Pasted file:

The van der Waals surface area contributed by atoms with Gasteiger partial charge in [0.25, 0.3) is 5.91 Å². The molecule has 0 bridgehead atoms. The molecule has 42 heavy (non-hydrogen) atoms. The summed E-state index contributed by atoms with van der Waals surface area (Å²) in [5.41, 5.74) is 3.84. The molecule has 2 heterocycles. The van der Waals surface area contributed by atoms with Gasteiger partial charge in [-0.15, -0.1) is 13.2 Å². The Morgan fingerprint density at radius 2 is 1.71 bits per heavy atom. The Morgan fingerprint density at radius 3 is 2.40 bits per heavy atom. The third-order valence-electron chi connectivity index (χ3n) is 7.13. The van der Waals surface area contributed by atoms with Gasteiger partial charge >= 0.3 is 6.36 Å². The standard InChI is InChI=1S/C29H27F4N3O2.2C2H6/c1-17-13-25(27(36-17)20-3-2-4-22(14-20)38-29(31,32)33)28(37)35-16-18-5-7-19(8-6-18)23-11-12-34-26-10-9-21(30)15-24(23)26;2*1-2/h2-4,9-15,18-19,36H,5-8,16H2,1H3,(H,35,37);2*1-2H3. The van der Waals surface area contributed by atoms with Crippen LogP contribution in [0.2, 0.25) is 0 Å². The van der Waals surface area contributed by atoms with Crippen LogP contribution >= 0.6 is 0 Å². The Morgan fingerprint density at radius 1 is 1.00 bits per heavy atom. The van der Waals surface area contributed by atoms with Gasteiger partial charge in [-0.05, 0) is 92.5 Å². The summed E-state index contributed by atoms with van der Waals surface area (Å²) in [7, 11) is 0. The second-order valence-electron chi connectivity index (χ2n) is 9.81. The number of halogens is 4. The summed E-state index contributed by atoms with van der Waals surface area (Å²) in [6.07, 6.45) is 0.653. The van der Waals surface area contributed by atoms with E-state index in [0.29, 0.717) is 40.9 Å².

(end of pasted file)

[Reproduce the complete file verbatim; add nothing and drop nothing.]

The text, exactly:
The van der Waals surface area contributed by atoms with Gasteiger partial charge in [0.25, 0.3) is 5.91 Å². The molecule has 0 bridgehead atoms. The molecule has 42 heavy (non-hydrogen) atoms. The summed E-state index contributed by atoms with van der Waals surface area (Å²) in [5.41, 5.74) is 3.84. The molecule has 2 heterocycles. The van der Waals surface area contributed by atoms with Gasteiger partial charge in [-0.15, -0.1) is 13.2 Å². The Morgan fingerprint density at radius 2 is 1.71 bits per heavy atom. The Morgan fingerprint density at radius 3 is 2.40 bits per heavy atom. The third-order valence-electron chi connectivity index (χ3n) is 7.13. The van der Waals surface area contributed by atoms with Gasteiger partial charge >= 0.3 is 6.36 Å². The standard InChI is InChI=1S/C29H27F4N3O2.2C2H6/c1-17-13-25(27(36-17)20-3-2-4-22(14-20)38-29(31,32)33)28(37)35-16-18-5-7-19(8-6-18)23-11-12-34-26-10-9-21(30)15-24(23)26;2*1-2/h2-4,9-15,18-19,36H,5-8,16H2,1H3,(H,35,37);2*1-2H3. The van der Waals surface area contributed by atoms with Crippen LogP contribution in [0.2, 0.25) is 0 Å². The van der Waals surface area contributed by atoms with Crippen LogP contribution >= 0.6 is 0 Å². The Morgan fingerprint density at radius 1 is 1.00 bits per heavy atom. The van der Waals surface area contributed by atoms with Gasteiger partial charge in [-0.05, 0) is 92.5 Å². The summed E-state index contributed by atoms with van der Waals surface area (Å²) in [7, 11) is 0. The second-order valence-electron chi connectivity index (χ2n) is 9.81. The number of halogens is 4. The summed E-state index contributed by atoms with van der Waals surface area (Å²) in [6.07, 6.45) is 0.653. The van der Waals surface area contributed by atoms with E-state index in [0.29, 0.717) is 40.9 Å².